Greek mythology and history research project part 1

Apollo Olympian god of music, poetry, art, oracles, archery, plague, medicine, sun, light and knowledge 

Hermes. Also known as “the messenger,” Hermes was the son of Zeus and Maia. He has been depicted in many different ways in poems, plays, and myths. 

Hephaestus. His beginnings have been described in contradictory terms by Homer and Hesiod. Homer describes him as the crippled son of Zeus and Hera, while Hesiod takes a rather unconventional (and far more intriguing) route by stating that Hera bore him alone. 

Ares. Born of Zeus and Hera, Ares was also known as the god of war. But he reflected the violent and gory aspects of war far more than the righteous and just violence for the greater good. He was always willing to wreak havoc just to display his might in battle and rarely thought of fighting for justice or self-defense. 

Cronos. Widely known among the ancient Titans, Cronos was the ruling god before the age of the Olympian deities. 

The Titans were known for their colossal bodies and equally massive brute strength, among whom Cronos proved himself to be the strongest when he became the ruler by castrating his own father, Uranus. But once he came to power, much like his despised parent, Cronos became rather suspicious of his children – the most noticeable ones being Zeus, Poseidon, and Aphrodite. 

In his utter paranoia, he swallowed them to keep them from ever surpassing him. But his mother Gaia and wife Rhea were able to rescue Zeus who fought him off and banished him to the dreaded Tartarus in the underworld once he had freed his siblings. The end of Cronos heralded the age of the Olympian deities who would go on to be far more popular in Greek mythology than their predecessors ever were. 

Apollo. The twin brother of Artemis, Apollo was a god with many facets. His father was, again, Zeus and he was born to his mother Leto on the island of Delos – the only refuge they could find from an enraged Hera (no surprises there). 

Leto was so overwhelmed with the care she received from the inhabitants of Delos that she promised that Apollo would always favor them and ensure their prosperity, a promise which he went on to honor. 

As mentioned earlier, Apollo has many facets which were rather contradictory. He was the god of serenity and music and was often depicted with a lyre. He was also a skilled archer who could often be seen with a silver bow. He was considered the god of healing and medicine but when enraged, he would bring about death and despair with his arrows. He would harness his four-horse chariot and move the sun across the sky every single day, providing light and life to the earth.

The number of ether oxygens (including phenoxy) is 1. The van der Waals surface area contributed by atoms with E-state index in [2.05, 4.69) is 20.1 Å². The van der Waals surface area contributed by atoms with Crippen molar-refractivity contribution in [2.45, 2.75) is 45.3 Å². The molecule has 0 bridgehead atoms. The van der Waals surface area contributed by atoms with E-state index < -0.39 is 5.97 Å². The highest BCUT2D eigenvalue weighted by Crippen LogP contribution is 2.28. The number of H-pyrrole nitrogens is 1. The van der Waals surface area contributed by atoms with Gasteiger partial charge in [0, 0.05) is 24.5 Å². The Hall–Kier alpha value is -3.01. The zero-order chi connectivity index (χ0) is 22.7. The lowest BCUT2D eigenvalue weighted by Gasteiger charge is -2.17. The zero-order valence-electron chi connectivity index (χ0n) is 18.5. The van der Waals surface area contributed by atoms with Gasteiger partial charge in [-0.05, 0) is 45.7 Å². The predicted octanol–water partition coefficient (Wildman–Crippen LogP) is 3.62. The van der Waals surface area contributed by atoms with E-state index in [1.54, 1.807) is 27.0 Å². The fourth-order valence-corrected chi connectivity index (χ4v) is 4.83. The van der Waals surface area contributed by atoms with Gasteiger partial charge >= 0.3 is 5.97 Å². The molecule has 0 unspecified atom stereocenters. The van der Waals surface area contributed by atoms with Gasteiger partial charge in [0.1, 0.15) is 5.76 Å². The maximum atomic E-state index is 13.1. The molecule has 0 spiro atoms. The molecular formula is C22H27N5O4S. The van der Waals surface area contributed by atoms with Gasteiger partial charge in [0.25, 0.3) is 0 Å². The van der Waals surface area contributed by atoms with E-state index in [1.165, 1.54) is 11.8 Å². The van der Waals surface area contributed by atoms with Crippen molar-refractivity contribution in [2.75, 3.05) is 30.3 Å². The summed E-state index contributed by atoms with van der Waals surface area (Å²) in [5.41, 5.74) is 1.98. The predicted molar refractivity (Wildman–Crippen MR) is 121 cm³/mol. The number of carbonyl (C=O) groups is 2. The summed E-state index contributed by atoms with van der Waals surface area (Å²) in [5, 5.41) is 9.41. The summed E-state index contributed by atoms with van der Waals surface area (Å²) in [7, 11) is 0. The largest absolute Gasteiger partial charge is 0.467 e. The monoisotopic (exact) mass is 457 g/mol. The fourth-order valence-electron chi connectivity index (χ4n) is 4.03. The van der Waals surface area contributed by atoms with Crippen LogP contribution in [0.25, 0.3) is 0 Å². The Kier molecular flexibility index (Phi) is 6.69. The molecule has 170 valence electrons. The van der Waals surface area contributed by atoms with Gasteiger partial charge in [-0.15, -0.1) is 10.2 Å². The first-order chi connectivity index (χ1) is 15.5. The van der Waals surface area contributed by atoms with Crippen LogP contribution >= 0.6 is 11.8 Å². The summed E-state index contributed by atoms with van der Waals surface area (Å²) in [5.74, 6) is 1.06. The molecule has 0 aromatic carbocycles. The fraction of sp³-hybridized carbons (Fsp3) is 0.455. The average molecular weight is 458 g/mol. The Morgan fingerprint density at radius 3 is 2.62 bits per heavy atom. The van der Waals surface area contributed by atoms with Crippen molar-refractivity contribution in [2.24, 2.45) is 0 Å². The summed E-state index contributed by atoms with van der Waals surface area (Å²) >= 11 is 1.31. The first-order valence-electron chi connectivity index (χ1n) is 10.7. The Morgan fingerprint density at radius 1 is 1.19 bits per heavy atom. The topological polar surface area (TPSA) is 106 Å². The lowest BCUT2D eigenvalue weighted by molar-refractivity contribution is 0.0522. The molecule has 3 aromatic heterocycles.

Dionysus. Being the god of festivity, pleasure, and wine, he was quite a popular deity – both among gods and mortals. 

He is the only god who had a mortal parent in the form of his mother Semele, his father being the mighty Zeus. He was brought up under the protection of mountain nymphs since Hera, Zeus’s wife, was jealous of her husband’s romantic adventures outside their marriage. Dionysus slowly built a cult of followers who would accompany him on his journeys around the world. 

Prometheus. One of the most popular Titan gods, Prometheus is held in high esteem among the great benefactors of mankind. 

His father Iapetus was also a Titan but his mother was an Oceanid. Being the god of forethought, he foresaw the defeat of the Titans at the hands of the new Olympian gods and cleverly sided with the Olympians during the battle, thus escaping imprisonment at Tartarus along with the others. 

Prometheus was then assigned the task of molding mankind out of clay. Once he was done creating mankind, he became rather attached to them, always worried for their welfare. This led him to cross paths with the mighty Zeus time and again since he did not care so much about humans. So when Zeus took away fire from mankind, Prometheus stole it from the heavens and gave it back to the humans. 

Poseidon. When Zeus and his brothers drew straws to decide who got to be the lord of which realm, Poseidon drew the realm of the seas. In this way, he became the ruler of the seas and, along with his wife Amphitrite, led a group of lesser gods that included Triton and the Nereids. 

Being the lord of seas, he was widely worshiped and followed by seamen and voyagers. But his influence was even more far reaching. Historians cite him as being a major deity in several ancient Greek cities. 

In terms of sheer power, he came second only to the mighty Zeus. As well as taming the power of the seas, he also carried a trident which could cause massive earthquakes with a single strike.